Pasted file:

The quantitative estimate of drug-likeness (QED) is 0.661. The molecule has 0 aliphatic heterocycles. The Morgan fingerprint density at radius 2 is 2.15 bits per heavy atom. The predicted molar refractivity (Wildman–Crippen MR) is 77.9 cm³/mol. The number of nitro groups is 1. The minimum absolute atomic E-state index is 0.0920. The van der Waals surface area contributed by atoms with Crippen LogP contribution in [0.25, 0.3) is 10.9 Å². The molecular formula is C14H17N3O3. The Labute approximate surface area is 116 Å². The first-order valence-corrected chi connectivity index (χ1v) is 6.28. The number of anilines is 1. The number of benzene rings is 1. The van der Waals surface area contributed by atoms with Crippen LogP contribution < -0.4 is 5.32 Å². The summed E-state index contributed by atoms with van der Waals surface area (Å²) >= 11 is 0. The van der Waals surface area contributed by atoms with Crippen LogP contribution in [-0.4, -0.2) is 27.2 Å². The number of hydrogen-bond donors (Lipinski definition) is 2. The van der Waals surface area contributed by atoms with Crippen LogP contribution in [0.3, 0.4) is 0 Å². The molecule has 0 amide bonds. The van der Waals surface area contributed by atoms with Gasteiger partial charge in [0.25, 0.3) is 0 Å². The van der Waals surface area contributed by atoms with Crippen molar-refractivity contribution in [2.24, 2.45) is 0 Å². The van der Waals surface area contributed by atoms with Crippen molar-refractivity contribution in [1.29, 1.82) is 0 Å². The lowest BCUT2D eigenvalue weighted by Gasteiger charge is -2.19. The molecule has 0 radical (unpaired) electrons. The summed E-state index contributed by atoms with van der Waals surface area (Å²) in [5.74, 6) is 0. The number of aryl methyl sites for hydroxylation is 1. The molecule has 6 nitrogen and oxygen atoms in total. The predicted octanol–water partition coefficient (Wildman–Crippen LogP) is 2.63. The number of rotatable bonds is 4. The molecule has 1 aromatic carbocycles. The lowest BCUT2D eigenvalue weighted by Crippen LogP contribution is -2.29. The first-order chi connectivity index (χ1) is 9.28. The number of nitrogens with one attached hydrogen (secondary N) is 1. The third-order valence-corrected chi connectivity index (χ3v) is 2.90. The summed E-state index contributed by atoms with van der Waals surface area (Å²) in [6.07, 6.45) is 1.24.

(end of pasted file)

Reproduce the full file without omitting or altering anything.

The quantitative estimate of drug-likeness (QED) is 0.661. The molecule has 0 aliphatic heterocycles. The Morgan fingerprint density at radius 2 is 2.15 bits per heavy atom. The predicted molar refractivity (Wildman–Crippen MR) is 77.9 cm³/mol. The number of nitro groups is 1. The minimum absolute atomic E-state index is 0.0920. The van der Waals surface area contributed by atoms with Crippen LogP contribution in [0.25, 0.3) is 10.9 Å². The molecular formula is C14H17N3O3. The Labute approximate surface area is 116 Å². The first-order valence-corrected chi connectivity index (χ1v) is 6.28. The number of anilines is 1. The number of benzene rings is 1. The van der Waals surface area contributed by atoms with Crippen LogP contribution < -0.4 is 5.32 Å². The summed E-state index contributed by atoms with van der Waals surface area (Å²) >= 11 is 0. The van der Waals surface area contributed by atoms with Crippen LogP contribution in [-0.4, -0.2) is 27.2 Å². The number of hydrogen-bond donors (Lipinski definition) is 2. The van der Waals surface area contributed by atoms with Crippen LogP contribution in [0.3, 0.4) is 0 Å². The molecule has 0 amide bonds. The van der Waals surface area contributed by atoms with Gasteiger partial charge in [0.25, 0.3) is 0 Å². The van der Waals surface area contributed by atoms with Crippen molar-refractivity contribution in [2.24, 2.45) is 0 Å². The van der Waals surface area contributed by atoms with Crippen molar-refractivity contribution in [1.29, 1.82) is 0 Å². The lowest BCUT2D eigenvalue weighted by Gasteiger charge is -2.19. The molecule has 0 radical (unpaired) electrons. The summed E-state index contributed by atoms with van der Waals surface area (Å²) in [5.74, 6) is 0. The number of aryl methyl sites for hydroxylation is 1. The molecule has 6 nitrogen and oxygen atoms in total. The predicted octanol–water partition coefficient (Wildman–Crippen LogP) is 2.63. The number of rotatable bonds is 4. The molecule has 1 aromatic carbocycles. The lowest BCUT2D eigenvalue weighted by Crippen LogP contribution is -2.29. The first-order chi connectivity index (χ1) is 9.28. The number of nitrogens with one attached hydrogen (secondary N) is 1. The third-order valence-corrected chi connectivity index (χ3v) is 2.90. The summed E-state index contributed by atoms with van der Waals surface area (Å²) in [6.07, 6.45) is 1.24.